Just to prove that I am thinking about writing amidst blobbing out in front of Marvel Movies…
I had a random insight into Showing and Telling, probably a bit more helpful for planners or gardeners in the rewriting stage.
Once people have got their head around what Showing and Telling are, the majority of discussions revolve around when or when not to use either. As much as a text that doesn’t ‘show’ us what is happening is dry, a story cannot be devoid of ‘telling’ either. I’ve often used the rubric of if I want the reader to know something I tell them, when I want them to feel something I show them.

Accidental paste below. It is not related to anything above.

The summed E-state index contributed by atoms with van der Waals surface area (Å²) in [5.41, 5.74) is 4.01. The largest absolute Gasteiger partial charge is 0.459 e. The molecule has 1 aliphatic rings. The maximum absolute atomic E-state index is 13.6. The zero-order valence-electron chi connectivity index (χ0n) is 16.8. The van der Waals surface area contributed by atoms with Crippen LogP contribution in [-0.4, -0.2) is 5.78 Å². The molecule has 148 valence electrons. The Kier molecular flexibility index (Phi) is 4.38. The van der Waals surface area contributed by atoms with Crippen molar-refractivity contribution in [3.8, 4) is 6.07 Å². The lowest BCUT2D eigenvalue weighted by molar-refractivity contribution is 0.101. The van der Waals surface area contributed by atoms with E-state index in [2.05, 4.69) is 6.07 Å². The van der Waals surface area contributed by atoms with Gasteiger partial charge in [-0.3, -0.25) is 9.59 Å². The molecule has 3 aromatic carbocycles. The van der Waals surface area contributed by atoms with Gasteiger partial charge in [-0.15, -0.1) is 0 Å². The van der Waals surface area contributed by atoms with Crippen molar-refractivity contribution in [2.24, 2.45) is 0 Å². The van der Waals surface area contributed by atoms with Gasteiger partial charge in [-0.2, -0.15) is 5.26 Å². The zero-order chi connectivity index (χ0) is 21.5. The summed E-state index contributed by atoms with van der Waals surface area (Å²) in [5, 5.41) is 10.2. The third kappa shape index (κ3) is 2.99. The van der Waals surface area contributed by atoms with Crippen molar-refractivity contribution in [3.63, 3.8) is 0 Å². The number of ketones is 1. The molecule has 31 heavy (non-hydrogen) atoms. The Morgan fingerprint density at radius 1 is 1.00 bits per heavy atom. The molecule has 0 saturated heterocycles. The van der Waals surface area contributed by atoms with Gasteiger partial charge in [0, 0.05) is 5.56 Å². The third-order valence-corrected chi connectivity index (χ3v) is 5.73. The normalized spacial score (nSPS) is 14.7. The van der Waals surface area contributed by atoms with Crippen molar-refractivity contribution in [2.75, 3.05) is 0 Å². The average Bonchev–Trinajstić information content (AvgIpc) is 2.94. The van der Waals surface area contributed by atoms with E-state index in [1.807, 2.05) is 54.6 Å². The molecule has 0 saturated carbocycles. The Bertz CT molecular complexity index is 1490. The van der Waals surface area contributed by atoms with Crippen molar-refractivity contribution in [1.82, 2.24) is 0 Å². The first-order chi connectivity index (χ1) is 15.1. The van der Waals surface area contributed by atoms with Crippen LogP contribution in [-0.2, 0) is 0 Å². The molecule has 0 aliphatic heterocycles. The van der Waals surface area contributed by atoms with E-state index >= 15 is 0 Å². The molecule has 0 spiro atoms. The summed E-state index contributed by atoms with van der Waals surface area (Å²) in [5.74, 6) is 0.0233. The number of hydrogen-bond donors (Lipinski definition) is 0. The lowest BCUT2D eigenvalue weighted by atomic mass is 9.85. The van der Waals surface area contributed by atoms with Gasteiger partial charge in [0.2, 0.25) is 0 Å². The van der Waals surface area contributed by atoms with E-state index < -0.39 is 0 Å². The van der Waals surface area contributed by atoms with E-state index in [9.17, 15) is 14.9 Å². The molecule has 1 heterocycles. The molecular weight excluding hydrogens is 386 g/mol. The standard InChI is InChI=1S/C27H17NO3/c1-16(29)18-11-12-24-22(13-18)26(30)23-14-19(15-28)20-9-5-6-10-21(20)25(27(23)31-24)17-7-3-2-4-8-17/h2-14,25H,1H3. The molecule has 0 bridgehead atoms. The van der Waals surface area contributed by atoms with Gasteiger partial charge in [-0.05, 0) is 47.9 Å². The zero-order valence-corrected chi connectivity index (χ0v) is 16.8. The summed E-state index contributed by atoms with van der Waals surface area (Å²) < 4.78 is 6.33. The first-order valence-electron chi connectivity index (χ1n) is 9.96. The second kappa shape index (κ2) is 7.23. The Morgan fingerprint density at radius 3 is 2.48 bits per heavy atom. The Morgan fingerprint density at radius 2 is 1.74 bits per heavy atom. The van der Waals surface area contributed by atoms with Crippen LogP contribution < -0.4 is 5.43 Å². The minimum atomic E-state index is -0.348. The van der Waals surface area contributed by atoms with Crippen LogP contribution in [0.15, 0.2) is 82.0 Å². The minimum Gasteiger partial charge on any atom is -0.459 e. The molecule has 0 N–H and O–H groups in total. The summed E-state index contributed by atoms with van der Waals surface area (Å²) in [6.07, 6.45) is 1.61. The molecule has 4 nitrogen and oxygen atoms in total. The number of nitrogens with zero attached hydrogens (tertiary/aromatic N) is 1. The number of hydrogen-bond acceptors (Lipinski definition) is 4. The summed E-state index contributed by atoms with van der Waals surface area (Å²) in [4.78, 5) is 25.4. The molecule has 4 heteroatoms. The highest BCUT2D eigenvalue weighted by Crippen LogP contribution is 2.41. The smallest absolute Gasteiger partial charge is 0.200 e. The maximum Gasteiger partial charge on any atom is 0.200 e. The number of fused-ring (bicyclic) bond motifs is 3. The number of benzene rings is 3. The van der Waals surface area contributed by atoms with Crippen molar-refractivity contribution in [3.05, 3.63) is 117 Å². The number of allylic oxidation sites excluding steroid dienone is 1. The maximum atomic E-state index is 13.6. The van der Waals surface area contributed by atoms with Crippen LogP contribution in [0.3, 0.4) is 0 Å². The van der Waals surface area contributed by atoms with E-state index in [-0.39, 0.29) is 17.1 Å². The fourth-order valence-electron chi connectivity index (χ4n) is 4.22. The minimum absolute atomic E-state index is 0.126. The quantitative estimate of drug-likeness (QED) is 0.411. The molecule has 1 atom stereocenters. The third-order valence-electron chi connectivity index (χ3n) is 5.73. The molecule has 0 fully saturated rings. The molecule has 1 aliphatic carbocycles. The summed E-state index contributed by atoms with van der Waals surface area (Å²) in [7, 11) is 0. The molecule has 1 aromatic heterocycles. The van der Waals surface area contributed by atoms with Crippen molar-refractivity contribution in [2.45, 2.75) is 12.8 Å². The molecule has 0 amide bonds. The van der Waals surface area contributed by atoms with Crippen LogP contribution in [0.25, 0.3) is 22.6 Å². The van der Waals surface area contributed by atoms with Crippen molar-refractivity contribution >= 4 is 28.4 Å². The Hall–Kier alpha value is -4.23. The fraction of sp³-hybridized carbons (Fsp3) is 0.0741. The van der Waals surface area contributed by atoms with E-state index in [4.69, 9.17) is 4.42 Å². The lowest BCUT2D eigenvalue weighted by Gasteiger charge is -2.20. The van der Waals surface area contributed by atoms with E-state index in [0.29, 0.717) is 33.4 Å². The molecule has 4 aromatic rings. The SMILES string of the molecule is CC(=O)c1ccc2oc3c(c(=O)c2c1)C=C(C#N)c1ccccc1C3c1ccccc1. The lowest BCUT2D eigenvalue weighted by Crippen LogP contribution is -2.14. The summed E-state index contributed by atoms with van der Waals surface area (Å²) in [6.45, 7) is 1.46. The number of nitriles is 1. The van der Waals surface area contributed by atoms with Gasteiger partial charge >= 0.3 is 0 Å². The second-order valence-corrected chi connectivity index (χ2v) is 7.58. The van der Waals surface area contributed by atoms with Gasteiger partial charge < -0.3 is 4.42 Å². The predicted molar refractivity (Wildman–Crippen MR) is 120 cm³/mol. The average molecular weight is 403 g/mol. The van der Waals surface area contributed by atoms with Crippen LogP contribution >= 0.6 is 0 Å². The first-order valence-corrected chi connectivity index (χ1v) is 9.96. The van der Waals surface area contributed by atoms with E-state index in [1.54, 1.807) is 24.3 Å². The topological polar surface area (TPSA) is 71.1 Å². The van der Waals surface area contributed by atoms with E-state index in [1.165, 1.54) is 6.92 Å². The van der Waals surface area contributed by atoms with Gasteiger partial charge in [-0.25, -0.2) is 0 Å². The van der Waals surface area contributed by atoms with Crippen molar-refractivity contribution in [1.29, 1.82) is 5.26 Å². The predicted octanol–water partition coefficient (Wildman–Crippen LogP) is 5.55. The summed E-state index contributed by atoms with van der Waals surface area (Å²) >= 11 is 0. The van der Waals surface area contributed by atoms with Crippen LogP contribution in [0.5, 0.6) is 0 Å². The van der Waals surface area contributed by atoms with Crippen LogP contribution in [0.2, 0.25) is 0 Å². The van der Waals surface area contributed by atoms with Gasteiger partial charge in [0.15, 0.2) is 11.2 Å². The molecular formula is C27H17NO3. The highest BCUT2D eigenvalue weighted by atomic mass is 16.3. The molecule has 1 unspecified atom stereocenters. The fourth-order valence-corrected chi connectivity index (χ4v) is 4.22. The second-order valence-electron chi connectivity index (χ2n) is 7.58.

But my random insight I think refines this a little more – its the key plot points and changes in a character arc that ought to be shown. Essentially if you have a synopsis of your story – every element (e.g. the details that 100% need to be included within an absolutely paired down document summarizing your story) within that should be shown in the actual text as these are the vital organs of your story. Writing this down seems almost common-sensical, but I think this explains why some stories feel like they go off on tangents, or the scenes feel a little melodramatic rather than dramatic. Telling is fine for many reasons, such as setting a scene, or reminding a reader of certain points, however the crux of the drama is what needs to be shown lest the very core of the story doesn’t resonate with the reader.
Anyhow – that was my random thought – back to Marvel Movies